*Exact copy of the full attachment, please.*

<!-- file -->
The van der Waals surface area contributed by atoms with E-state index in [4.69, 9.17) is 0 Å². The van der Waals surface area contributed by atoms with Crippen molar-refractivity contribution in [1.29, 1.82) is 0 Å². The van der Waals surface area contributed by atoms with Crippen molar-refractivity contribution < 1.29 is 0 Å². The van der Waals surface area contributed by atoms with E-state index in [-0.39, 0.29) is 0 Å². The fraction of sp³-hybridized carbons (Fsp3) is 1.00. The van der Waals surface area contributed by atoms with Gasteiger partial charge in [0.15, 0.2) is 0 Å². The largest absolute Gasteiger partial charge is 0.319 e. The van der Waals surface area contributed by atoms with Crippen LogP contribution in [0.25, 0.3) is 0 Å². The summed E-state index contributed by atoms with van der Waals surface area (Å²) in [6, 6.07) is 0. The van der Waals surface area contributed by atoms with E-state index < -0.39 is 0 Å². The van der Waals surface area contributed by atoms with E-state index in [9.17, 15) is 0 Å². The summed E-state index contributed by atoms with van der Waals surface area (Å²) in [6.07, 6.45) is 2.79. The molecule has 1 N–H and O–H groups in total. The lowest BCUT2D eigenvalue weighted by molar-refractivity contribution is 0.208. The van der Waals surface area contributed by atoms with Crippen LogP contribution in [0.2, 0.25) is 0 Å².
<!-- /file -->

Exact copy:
The van der Waals surface area contributed by atoms with E-state index in [4.69, 9.17) is 0 Å². The van der Waals surface area contributed by atoms with Crippen molar-refractivity contribution in [1.29, 1.82) is 0 Å². The van der Waals surface area contributed by atoms with Crippen molar-refractivity contribution < 1.29 is 0 Å². The van der Waals surface area contributed by atoms with E-state index in [-0.39, 0.29) is 0 Å². The fraction of sp³-hybridized carbons (Fsp3) is 1.00. The van der Waals surface area contributed by atoms with Gasteiger partial charge in [0.15, 0.2) is 0 Å². The largest absolute Gasteiger partial charge is 0.319 e. The van der Waals surface area contributed by atoms with Crippen LogP contribution in [0.25, 0.3) is 0 Å². The summed E-state index contributed by atoms with van der Waals surface area (Å²) in [6, 6.07) is 0. The van der Waals surface area contributed by atoms with E-state index < -0.39 is 0 Å². The van der Waals surface area contributed by atoms with E-state index in [9.17, 15) is 0 Å². The summed E-state index contributed by atoms with van der Waals surface area (Å²) in [6.07, 6.45) is 2.79. The molecule has 1 N–H and O–H groups in total. The lowest BCUT2D eigenvalue weighted by molar-refractivity contribution is 0.208. The van der Waals surface area contributed by atoms with Crippen LogP contribution in [0.2, 0.25) is 0 Å².